Explain Marx’s articulation of exploitation. The practice of mistreat of workers in an environment that is deliberately designed to maintain it, i.e. capitalism,

Marx’s conforming – the workers alienated by/owners of the means of production to gain profits at the expense of the workers (e.g. managers forcing employees to undertake tasks outside their job description in order to cut costs and maximise profits) because people are alienated they conform to the demands of their employers in order to keep jobs safe.

Foucault bound to rules,

rule-bound individual,

Marx’s Humanism


Strucralist, came after Marx

Moves away from the economics of Marx. Looks at power and reconceptualises it. Management as a representation of power relations in society. Specific rules maintain, regulate and institutionalize practices in a work environment (office, factory, school, etc),

Power- Disciplinary power – the panopticon as a illustration of society, the middle tower is all seeing yet prisoners always obey without knowing for certain whether they are being monitored, by whom or by how many. The result is the creation of self-regulating, obedient and disciplined prisoners (at least in theory). Relate this form of disciplinary power to management.

Power as the central driving force in a society within a group of people in a working environment. Manager doesn’t create a system the manager merely plays along with the rules, thus maintaining the relations of dominance and dominated.

Discourses (rules that we work within and obey) and all to do with power

Power-Knowledge, all power engenders power and (hanin essay). The rules that are emplace are their to maximise profits and to make the workforce obedient, docile subjects ; alternative view to commodity fetishism, marx says the worker turns in to a commodity that is commodity fetishism, Focault would say that the individual is merely the collective of the discourses they obey. The two concerns are that’s 1. Marx looks at the economy 2. Foucault looks at power.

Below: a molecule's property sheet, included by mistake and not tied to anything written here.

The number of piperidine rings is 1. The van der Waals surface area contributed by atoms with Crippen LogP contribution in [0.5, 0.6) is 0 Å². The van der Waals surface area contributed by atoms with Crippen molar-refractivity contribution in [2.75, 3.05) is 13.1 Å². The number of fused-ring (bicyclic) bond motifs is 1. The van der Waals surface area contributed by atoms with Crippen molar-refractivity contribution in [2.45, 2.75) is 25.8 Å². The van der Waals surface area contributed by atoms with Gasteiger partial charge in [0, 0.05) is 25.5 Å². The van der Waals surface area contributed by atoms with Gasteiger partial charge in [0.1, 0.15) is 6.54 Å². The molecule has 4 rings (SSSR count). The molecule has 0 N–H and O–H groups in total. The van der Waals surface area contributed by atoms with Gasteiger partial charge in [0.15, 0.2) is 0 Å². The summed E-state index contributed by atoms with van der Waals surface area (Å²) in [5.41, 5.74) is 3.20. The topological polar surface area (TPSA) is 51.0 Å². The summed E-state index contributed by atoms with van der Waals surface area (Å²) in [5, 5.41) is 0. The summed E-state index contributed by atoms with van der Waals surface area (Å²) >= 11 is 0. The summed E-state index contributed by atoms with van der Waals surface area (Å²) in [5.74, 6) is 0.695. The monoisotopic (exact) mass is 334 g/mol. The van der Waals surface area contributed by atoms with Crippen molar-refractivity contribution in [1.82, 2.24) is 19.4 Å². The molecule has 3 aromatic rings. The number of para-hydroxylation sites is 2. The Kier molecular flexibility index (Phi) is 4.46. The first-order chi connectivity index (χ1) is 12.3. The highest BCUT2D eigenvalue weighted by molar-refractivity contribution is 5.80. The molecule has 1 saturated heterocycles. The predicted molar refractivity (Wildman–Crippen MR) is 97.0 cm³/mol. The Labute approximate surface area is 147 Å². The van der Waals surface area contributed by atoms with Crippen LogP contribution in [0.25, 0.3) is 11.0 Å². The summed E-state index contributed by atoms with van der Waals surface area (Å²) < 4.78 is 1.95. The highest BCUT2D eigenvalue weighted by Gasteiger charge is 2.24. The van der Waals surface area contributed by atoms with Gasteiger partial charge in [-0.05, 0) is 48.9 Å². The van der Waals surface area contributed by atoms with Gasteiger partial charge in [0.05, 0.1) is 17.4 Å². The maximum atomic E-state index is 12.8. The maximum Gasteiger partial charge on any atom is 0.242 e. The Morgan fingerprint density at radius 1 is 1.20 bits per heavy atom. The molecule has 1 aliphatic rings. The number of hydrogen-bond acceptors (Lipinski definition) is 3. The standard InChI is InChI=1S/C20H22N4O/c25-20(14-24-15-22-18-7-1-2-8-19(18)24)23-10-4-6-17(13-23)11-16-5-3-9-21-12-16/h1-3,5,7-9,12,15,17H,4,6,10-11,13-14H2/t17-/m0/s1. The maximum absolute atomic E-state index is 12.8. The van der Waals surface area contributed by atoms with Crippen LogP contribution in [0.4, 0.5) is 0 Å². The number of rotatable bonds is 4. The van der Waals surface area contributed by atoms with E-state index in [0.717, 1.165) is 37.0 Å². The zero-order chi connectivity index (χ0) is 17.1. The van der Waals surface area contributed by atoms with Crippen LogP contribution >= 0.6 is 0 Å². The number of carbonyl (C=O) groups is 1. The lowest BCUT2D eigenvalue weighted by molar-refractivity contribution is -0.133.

3 objections to ideology (Marx)

1. requires an opposing concept of scientific truth

2. implies that we are subjects(agents of history to change it)

3. relative to economic superstructure

MICHEL FOUCALT (1926 – 1984)

 His studies challenged the influence of German political philosopher Karl Marx and Austrian psychoanalyst Sigmund Freud. Foucault offered new concepts that challenged people’s assumptions about prisons, the police, insurance, care of the mentally ill, gay rights, and welfare (Ron, 2000).

 The main influences on Foucault’s thought were German philosophers Frederick Nietzsche and Martin Heidegger.  The website, describe Foucault’s thought as explored the shifting patterns of power within a society and the ways in which power relates to the self. He investigated the changing rules governing the kind of claims that could be taken seriously as true or false at different times in history.

Marx Vs Foucault

Foucault would argue that power relations are the units of analysis, not the individual; in other words the individual is created by power-knowledge (power is above all creative, it creates subjects). Marx puts the individual at the centre, where the subject is conscious of his role in the historical process.

Humanism (placing the individual at the centre of events, man as the agent, as the creator of history (what Foucault critiques as a structuralist philosopher). Marx’s humanism can be defined as